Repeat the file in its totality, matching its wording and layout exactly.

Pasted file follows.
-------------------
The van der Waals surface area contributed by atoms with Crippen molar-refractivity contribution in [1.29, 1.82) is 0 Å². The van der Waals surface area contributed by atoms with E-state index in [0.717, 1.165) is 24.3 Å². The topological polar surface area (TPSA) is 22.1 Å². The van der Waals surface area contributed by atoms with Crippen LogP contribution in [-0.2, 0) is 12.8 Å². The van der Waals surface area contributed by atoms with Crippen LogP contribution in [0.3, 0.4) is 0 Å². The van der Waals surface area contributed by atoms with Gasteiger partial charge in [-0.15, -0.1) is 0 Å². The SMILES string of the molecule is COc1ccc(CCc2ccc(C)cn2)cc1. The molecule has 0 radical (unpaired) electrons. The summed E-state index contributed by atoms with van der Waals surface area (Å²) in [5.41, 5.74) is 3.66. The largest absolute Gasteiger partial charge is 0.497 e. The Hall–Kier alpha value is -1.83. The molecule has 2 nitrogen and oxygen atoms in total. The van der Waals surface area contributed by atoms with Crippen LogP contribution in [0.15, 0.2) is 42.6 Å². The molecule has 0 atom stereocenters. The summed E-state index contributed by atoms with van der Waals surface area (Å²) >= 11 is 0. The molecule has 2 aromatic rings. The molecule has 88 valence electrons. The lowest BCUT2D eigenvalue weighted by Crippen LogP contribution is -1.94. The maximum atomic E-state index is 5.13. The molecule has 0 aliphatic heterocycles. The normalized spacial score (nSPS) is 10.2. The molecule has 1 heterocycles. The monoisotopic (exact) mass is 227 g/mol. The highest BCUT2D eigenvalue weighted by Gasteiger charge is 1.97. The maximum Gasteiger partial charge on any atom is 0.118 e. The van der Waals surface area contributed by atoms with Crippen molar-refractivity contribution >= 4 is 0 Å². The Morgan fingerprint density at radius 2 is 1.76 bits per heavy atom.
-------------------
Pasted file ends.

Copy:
The van der Waals surface area contributed by atoms with Crippen molar-refractivity contribution in [1.29, 1.82) is 0 Å². The van der Waals surface area contributed by atoms with E-state index in [0.717, 1.165) is 24.3 Å². The topological polar surface area (TPSA) is 22.1 Å². The van der Waals surface area contributed by atoms with Crippen LogP contribution in [-0.2, 0) is 12.8 Å². The van der Waals surface area contributed by atoms with Crippen LogP contribution in [0.3, 0.4) is 0 Å². The van der Waals surface area contributed by atoms with Gasteiger partial charge in [-0.15, -0.1) is 0 Å². The SMILES string of the molecule is COc1ccc(CCc2ccc(C)cn2)cc1. The molecule has 0 radical (unpaired) electrons. The summed E-state index contributed by atoms with van der Waals surface area (Å²) in [5.41, 5.74) is 3.66. The largest absolute Gasteiger partial charge is 0.497 e. The Hall–Kier alpha value is -1.83. The molecule has 2 nitrogen and oxygen atoms in total. The van der Waals surface area contributed by atoms with Crippen LogP contribution in [0.15, 0.2) is 42.6 Å². The molecule has 0 atom stereocenters. The summed E-state index contributed by atoms with van der Waals surface area (Å²) >= 11 is 0. The molecule has 2 aromatic rings. The molecule has 88 valence electrons. The lowest BCUT2D eigenvalue weighted by Crippen LogP contribution is -1.94. The maximum atomic E-state index is 5.13. The molecule has 0 aliphatic heterocycles. The normalized spacial score (nSPS) is 10.2. The molecule has 1 heterocycles. The monoisotopic (exact) mass is 227 g/mol. The highest BCUT2D eigenvalue weighted by Gasteiger charge is 1.97. The maximum Gasteiger partial charge on any atom is 0.118 e. The van der Waals surface area contributed by atoms with Crippen molar-refractivity contribution >= 4 is 0 Å². The Morgan fingerprint density at radius 2 is 1.76 bits per heavy atom.